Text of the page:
It was nearly ten years ago that Nokia first released its groundbreaking Communicator. Back then, mobile phones were a new thing, most weren’t that slim or sleek and did only one thing.
When the original Nokia 9000 came along it broke new ground. It let you connect to the Internet, send and receive email and faxes and even make telephone calls. And, surprisingly you didn’t need a suitcase full of batteries to make it work.
Nearly ten years later and the concept is no longer unique. Pretty much every phone you can think of is capable of doing the sort of job the 9000 was first designed to do – apart from, maybe, sending faxes – plus a whole lot more. You can take pictures with today’s phones, make video calls, and even watch the football highlights if that’s your thing.
Incredibly, though, in the face of all of this competition, the Communicator is still going strong and is now a well-established player in the smart phone market. There are two models in the range now – there’s the ‘basic’ 9300 we’re reviewing here, plus the 9500 Communicator, which adds more bells and whistles.
You might have thought that Nokia would have taken the opportunity to pack even its more basic smart phone with features in a bid to keep up with the mobile Joneses, but far from it. If you’re after designer chic you won’t get it here. If you want something small and light go buy a Razr. If you want to take pictures buy a digital camera. The 9300 is unashamedly a business tool and concentrates on that to the exclusion of all else.
An admirable approach, but in some respects Nokia has taken it a little too far with the 9300. There’s no vibrate function, for instance, a feature you’ll miss in the office and meetings and when you’ve got the phone stashed deep inside a pocket.
It’s not pretty either, but at least the 9300 is still reasonably compact for what it is. This is Nokia’s most elegant Communicator design so far, and is a lot more pocketable than previous editions. In fact it’s not that much larger than Nokia’s venerable business phone – the sturdy old 6310 when folded up. It compares favourably to the current smart phone crop too, and it feels like you’re using a proper phone when making voice calls rather than clamping a PDA to the side of your head.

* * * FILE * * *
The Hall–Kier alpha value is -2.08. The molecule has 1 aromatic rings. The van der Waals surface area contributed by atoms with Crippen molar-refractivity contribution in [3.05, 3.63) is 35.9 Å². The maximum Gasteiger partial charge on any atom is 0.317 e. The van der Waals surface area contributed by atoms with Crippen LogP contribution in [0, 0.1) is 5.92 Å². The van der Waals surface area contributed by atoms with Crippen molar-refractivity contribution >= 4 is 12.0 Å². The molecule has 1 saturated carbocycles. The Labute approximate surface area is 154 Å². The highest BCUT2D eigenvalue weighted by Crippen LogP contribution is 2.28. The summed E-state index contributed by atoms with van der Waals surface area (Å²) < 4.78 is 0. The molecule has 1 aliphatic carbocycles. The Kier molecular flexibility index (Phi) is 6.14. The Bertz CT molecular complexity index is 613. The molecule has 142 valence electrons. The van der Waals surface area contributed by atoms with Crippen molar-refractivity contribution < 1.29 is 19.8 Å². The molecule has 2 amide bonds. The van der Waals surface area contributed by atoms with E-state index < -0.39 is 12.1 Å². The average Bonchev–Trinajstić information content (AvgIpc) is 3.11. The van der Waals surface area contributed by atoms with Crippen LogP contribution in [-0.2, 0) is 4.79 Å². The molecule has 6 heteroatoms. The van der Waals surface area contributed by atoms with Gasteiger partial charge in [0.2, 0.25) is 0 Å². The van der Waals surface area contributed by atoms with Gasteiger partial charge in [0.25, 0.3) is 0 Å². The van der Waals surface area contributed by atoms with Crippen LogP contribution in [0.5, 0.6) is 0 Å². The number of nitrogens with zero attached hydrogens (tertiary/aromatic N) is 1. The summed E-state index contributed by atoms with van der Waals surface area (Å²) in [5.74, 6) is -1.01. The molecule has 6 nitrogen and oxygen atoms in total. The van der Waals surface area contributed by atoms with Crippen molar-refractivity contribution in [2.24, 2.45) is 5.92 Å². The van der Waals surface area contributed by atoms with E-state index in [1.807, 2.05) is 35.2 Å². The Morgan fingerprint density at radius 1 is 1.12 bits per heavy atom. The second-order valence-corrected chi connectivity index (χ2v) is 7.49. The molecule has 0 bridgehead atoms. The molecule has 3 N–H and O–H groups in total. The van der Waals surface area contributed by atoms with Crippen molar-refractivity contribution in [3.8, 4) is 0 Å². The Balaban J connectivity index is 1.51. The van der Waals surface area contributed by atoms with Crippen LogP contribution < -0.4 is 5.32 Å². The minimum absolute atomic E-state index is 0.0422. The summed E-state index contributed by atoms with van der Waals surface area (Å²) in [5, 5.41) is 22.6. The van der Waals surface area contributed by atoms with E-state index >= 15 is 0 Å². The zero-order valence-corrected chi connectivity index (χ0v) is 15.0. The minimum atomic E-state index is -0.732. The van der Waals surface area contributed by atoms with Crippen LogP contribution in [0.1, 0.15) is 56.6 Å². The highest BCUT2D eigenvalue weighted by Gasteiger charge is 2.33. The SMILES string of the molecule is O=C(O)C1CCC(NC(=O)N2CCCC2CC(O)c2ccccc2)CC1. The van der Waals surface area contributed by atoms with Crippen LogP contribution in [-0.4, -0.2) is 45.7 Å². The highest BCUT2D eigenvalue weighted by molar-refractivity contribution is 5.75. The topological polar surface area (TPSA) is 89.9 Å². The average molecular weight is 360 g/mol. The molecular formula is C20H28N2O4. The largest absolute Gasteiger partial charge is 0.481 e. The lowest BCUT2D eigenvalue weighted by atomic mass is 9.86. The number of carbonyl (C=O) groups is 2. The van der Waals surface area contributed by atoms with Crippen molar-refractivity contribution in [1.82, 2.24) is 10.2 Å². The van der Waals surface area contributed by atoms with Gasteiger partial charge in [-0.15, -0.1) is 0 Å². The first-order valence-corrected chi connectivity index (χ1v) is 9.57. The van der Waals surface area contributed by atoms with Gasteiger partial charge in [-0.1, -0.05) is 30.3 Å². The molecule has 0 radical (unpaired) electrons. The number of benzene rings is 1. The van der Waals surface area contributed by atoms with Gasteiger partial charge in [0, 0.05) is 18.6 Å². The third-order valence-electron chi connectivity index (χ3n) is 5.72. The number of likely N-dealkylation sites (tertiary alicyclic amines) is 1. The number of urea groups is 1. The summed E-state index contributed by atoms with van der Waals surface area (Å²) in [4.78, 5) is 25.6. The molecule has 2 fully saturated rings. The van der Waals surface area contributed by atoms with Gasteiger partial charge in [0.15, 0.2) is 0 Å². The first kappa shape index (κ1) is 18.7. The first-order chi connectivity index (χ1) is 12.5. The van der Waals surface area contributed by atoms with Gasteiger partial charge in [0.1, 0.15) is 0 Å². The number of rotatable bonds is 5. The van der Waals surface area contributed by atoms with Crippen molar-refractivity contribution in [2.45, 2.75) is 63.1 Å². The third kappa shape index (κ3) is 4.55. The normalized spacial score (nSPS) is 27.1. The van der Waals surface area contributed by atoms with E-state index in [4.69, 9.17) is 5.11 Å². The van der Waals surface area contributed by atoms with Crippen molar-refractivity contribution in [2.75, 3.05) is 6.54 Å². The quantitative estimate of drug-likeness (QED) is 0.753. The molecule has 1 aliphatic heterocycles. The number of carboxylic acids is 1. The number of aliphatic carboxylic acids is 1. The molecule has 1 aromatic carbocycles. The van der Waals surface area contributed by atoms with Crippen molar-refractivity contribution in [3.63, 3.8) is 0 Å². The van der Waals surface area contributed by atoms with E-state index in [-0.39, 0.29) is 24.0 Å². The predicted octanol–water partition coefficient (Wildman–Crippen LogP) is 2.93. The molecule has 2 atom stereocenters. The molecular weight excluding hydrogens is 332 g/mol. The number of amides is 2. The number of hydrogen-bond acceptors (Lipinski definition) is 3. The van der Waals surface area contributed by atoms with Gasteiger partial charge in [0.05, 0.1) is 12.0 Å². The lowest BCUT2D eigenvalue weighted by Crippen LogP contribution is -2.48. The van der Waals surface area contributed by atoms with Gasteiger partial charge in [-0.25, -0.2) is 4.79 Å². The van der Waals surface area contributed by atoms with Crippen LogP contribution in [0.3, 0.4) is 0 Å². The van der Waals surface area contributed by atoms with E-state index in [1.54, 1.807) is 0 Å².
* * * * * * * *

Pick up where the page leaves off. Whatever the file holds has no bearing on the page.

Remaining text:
Apart from shrinking a good deal and adding various bits of new technology, though, the 9300 follows a design pattern that has hardly changed since the original was released and in general that’s no bad thing. Flip the clamshell open and you’re presented with a full width QWERTY keyboard, complete with two shift keys, a space bar and number keys running along the top. There’s space for a set of shortcut function keys above this and, ranged along the right hand edge of the screen, there’s a series of buttons for context-sensitive operations.
Now although you won’t be wanting to write the works of Shakespeare on this keyboard, it is good enough to beat T9 texting hands down when tackled with a pair of thumbs, and much less fiddly than smaller keyboards on other devices such as a BlackBerry. If you’re one of those people who just can’t stand not adding the correct punctuation to messages and for some reason can’t bring yourself to use textese, it’s a godsend. With a bit of practice you’ll be typing away at a fair rate of knots.
To the bottom right of the keyboard sits a tiny joystick, which is used to control the mouse cursor. If you’ve ever used one of the TrackPoints favoured by IBM ThinkPads you’ll be right at home here. Its clickability, however, turns selecting text on web pages from simple into a task of Krypton Factor proportions.